09 January 2010

A life well lived

When my mother was my age I was five. Can you imagine me with a five year old? She worked the 7-to-3 shift at the Green Hill Manor, Fowler's nursing home, and then she'd come home to a five year old. And a 9, 10, 14, 15, 16, 17, 19, 20 and 21 year old. At my age, she had a full time job out of the house and a full time job in it. She must have been exhausted all the time, but I don't remember ma ever once saying that she was tired. There's no way I can imagine doing what she did - in one generation it went from normal (or at least doable) to unthinkable. I have no contemporaries who have the same life that she had; it's just not one that you can picture in 2010 the way maybe you could in 1973.

How did she do it? How did she cook our meals and clean our clothes and make sure we all knew how to behave in public? How did she have the energy to care for the families in the Migrant Camp? How did she have time to be involved at church, or to go to Parish Council meetings? No wonder she was sharp with us at times. No wonder she was hospitalized for a heart attack at 45, though it was a misdiagnosis and it turned out to be an allergic reaction. I wouldn't have been able to get out of bed every day and face us, get our breakfasts, get us out the door, go to work for eight hours at a small town nursing home, come home, get dinner, pray the rosary, make sure homework was done, get us into bed and get up and do it all over again. And on Wednesday nights get everyone who needed it to CCD, and on Sundays get us all to church. It's exhausting to think about. She must have been on her feet for over twelve hours a day, every day.

And for what? Because it was what was done? Because it was her duty? Because it didn't occur to her to ask about her lot in life, or enquire about other options? I never asked her what she thought about her life. It didn't occur to me as a kid, and at the time of her diagnosis and death I was in my last semester of college and barely aware of my own consciousness, and not thinking about such things.

There were some times when I was a kid when mom wasn't working outside the home, but not many of them. When we moved into Lafayette she got a job right away at the Comfort Nursing Home, across the street from St. Boniface where I went to junior high. She worked the 3 - 11 shift, which was all she could get at first, so I'd troop over to see her after school to say hi. At every nursing home where she worked she'd introduce me to some of the residents, and I'd visit with them, every day I went. There was nothing ever said about how my grandma was in a nursing home a state away and we couldn't see her all the time, so maybe if I was visiting with a lonely elderly woman here then some kid in Springfield, Illinois, was visiting my grandma - no talk of "karma" or of "what comes around goes around," like somehow the universe was keeping score. It was done because it was clearly the right, decent, humane thing to do. And no fuss was made of it, it was simply done, like so much in my mom's life.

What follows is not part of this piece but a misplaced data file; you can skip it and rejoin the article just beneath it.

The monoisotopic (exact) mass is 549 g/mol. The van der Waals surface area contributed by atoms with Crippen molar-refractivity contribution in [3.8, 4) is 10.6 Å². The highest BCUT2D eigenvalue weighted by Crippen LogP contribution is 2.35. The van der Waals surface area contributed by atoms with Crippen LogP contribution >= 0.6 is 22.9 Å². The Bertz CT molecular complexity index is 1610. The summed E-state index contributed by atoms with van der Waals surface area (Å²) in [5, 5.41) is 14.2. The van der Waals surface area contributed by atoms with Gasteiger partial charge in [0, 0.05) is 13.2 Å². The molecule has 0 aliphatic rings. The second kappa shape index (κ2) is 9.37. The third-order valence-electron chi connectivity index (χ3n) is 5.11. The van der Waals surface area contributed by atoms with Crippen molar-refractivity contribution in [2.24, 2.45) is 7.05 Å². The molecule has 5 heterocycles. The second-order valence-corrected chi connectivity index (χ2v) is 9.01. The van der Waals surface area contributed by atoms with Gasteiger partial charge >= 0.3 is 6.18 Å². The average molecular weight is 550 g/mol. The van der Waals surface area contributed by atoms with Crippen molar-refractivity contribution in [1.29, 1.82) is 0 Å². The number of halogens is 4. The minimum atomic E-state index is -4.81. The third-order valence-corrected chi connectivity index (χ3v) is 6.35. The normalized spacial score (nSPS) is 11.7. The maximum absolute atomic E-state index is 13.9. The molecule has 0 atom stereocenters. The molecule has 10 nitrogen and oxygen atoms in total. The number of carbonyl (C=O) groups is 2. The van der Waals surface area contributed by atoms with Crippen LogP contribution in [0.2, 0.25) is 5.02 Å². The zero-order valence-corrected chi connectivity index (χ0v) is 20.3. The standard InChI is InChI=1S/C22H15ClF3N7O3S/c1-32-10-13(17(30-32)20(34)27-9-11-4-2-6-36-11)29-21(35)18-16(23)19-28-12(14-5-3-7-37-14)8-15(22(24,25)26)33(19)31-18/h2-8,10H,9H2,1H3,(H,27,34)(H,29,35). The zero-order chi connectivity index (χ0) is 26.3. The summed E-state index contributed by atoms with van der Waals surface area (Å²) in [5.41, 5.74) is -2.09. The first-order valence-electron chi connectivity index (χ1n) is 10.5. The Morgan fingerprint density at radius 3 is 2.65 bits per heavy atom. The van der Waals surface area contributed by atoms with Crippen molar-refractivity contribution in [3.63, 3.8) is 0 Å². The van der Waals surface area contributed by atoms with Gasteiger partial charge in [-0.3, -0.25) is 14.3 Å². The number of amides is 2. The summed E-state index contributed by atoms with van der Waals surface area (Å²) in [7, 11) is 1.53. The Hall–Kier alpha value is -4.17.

She was inherently decent, and I don't know from what wellspring she found the surplus time and energy, but she took in stray people who needed help. All the time. In Fowler there were the Mexican migrant workers, and after we moved into town there was Lena, an old German woman who had no living family here and who Mom often had over to dinner, and to whose house we'd often traipse to clean and cook, and tend her yard. All for free, of course. I don't know how mom first met her - at church, maybe? - but I can picture her clearly, sitting at our table in her housecoat, thick accent and even thicker glasses, telling stories about her time right after she "moofed to dis country." Dad wasn't a fan. We were always polite because she was company, and I actually liked Lena - she was foreign and therefore exotic, and she had a cache of great stories with which to entertain me when she found out how much I loved history. The woman lived under the Kaiser, and while her stories didn't deal much with the realpolitik of the interwar period just that knowledge kept me rapt as she'd talk about her life as a little girl, and their farm, and the cadence of her life.

Then there was Patty, another woman who I have no idea how Mom met. Patty moved in with us, along with her two huge malamutes, for a year. They were beautiful dogs, and the white one had one blue eye and one grey eye. They tore the hell out of our yard, though, and Patty had a pronounced limp and an irascible temperament, and spent a lot of time in her room. Mom was helping her get some physical therapy, or something, though I also remember trips to Springfield with her to see my Aunt the Dominican nun, so possibly she was thinking about a vocation in the convent. Even as a 14 year old kid I could tell that Patty was someone to whom life hadn't been kind, far beyond her physical challenges. Dad wasn't a fan.